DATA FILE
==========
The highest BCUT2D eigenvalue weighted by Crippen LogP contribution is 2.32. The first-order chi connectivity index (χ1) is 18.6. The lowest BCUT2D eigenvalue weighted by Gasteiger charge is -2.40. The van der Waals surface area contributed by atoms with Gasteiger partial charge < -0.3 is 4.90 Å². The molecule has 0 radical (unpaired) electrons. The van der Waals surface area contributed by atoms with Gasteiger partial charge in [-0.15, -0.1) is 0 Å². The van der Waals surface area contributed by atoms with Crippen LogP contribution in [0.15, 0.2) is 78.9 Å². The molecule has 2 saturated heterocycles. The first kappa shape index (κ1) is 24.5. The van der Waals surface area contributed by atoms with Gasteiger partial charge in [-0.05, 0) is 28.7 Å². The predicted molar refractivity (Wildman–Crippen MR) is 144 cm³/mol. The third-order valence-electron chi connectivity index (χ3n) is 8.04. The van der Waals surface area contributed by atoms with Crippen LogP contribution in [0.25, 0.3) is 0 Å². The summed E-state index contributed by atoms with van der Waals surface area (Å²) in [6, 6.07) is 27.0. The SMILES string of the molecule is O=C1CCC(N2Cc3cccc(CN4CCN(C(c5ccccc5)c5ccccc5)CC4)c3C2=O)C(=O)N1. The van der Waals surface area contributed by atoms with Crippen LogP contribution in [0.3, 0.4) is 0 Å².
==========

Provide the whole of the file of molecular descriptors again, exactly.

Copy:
The highest BCUT2D eigenvalue weighted by Crippen LogP contribution is 2.32. The first-order chi connectivity index (χ1) is 18.6. The lowest BCUT2D eigenvalue weighted by Gasteiger charge is -2.40. The van der Waals surface area contributed by atoms with Gasteiger partial charge < -0.3 is 4.90 Å². The molecule has 0 radical (unpaired) electrons. The van der Waals surface area contributed by atoms with Gasteiger partial charge in [-0.15, -0.1) is 0 Å². The van der Waals surface area contributed by atoms with Crippen LogP contribution in [0.15, 0.2) is 78.9 Å². The molecule has 2 saturated heterocycles. The first kappa shape index (κ1) is 24.5. The van der Waals surface area contributed by atoms with Gasteiger partial charge in [-0.05, 0) is 28.7 Å². The predicted molar refractivity (Wildman–Crippen MR) is 144 cm³/mol. The third-order valence-electron chi connectivity index (χ3n) is 8.04. The van der Waals surface area contributed by atoms with Crippen LogP contribution in [0.25, 0.3) is 0 Å². The summed E-state index contributed by atoms with van der Waals surface area (Å²) in [6, 6.07) is 27.0. The SMILES string of the molecule is O=C1CCC(N2Cc3cccc(CN4CCN(C(c5ccccc5)c5ccccc5)CC4)c3C2=O)C(=O)N1. The van der Waals surface area contributed by atoms with Crippen LogP contribution in [0.3, 0.4) is 0 Å².